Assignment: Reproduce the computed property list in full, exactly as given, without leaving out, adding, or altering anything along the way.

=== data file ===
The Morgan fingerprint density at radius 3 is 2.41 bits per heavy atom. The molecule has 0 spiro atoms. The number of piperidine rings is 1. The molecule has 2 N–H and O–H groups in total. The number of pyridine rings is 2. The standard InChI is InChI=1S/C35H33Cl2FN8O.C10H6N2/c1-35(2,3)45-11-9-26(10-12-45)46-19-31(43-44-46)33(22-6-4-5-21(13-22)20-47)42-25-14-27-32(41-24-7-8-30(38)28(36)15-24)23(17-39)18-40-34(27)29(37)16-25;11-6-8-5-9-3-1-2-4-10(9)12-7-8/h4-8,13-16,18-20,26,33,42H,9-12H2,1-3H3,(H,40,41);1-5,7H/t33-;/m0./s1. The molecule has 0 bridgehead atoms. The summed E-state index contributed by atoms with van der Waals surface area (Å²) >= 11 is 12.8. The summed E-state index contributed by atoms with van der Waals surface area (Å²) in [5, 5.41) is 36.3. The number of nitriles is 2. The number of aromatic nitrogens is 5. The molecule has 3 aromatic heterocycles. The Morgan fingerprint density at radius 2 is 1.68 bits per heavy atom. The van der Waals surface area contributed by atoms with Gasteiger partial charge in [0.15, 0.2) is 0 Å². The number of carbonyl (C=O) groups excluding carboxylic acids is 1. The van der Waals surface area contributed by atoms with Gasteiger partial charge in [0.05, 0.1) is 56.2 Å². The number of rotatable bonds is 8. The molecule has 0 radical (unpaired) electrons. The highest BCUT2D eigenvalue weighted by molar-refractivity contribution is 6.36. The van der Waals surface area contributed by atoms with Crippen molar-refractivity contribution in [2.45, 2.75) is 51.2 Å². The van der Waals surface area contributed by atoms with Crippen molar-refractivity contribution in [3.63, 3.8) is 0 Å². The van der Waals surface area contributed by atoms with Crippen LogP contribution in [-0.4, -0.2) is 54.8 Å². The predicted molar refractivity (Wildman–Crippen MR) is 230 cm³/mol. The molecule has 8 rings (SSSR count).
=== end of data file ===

The Morgan fingerprint density at radius 3 is 2.41 bits per heavy atom. The molecule has 0 spiro atoms. The number of piperidine rings is 1. The molecule has 2 N–H and O–H groups in total. The number of pyridine rings is 2. The standard InChI is InChI=1S/C35H33Cl2FN8O.C10H6N2/c1-35(2,3)45-11-9-26(10-12-45)46-19-31(43-44-46)33(22-6-4-5-21(13-22)20-47)42-25-14-27-32(41-24-7-8-30(38)28(36)15-24)23(17-39)18-40-34(27)29(37)16-25;11-6-8-5-9-3-1-2-4-10(9)12-7-8/h4-8,13-16,18-20,26,33,42H,9-12H2,1-3H3,(H,40,41);1-5,7H/t33-;/m0./s1. The molecule has 0 bridgehead atoms. The summed E-state index contributed by atoms with van der Waals surface area (Å²) >= 11 is 12.8. The summed E-state index contributed by atoms with van der Waals surface area (Å²) in [5, 5.41) is 36.3. The number of nitriles is 2. The number of aromatic nitrogens is 5. The molecule has 3 aromatic heterocycles. The Morgan fingerprint density at radius 2 is 1.68 bits per heavy atom. The van der Waals surface area contributed by atoms with Gasteiger partial charge in [0.15, 0.2) is 0 Å². The number of carbonyl (C=O) groups excluding carboxylic acids is 1. The van der Waals surface area contributed by atoms with Gasteiger partial charge in [0.05, 0.1) is 56.2 Å². The number of rotatable bonds is 8. The molecule has 0 radical (unpaired) electrons. The highest BCUT2D eigenvalue weighted by molar-refractivity contribution is 6.36. The van der Waals surface area contributed by atoms with Crippen molar-refractivity contribution in [2.45, 2.75) is 51.2 Å². The van der Waals surface area contributed by atoms with Crippen molar-refractivity contribution in [3.63, 3.8) is 0 Å². The van der Waals surface area contributed by atoms with Crippen LogP contribution in [-0.4, -0.2) is 54.8 Å². The predicted molar refractivity (Wildman–Crippen MR) is 230 cm³/mol. The molecule has 8 rings (SSSR count).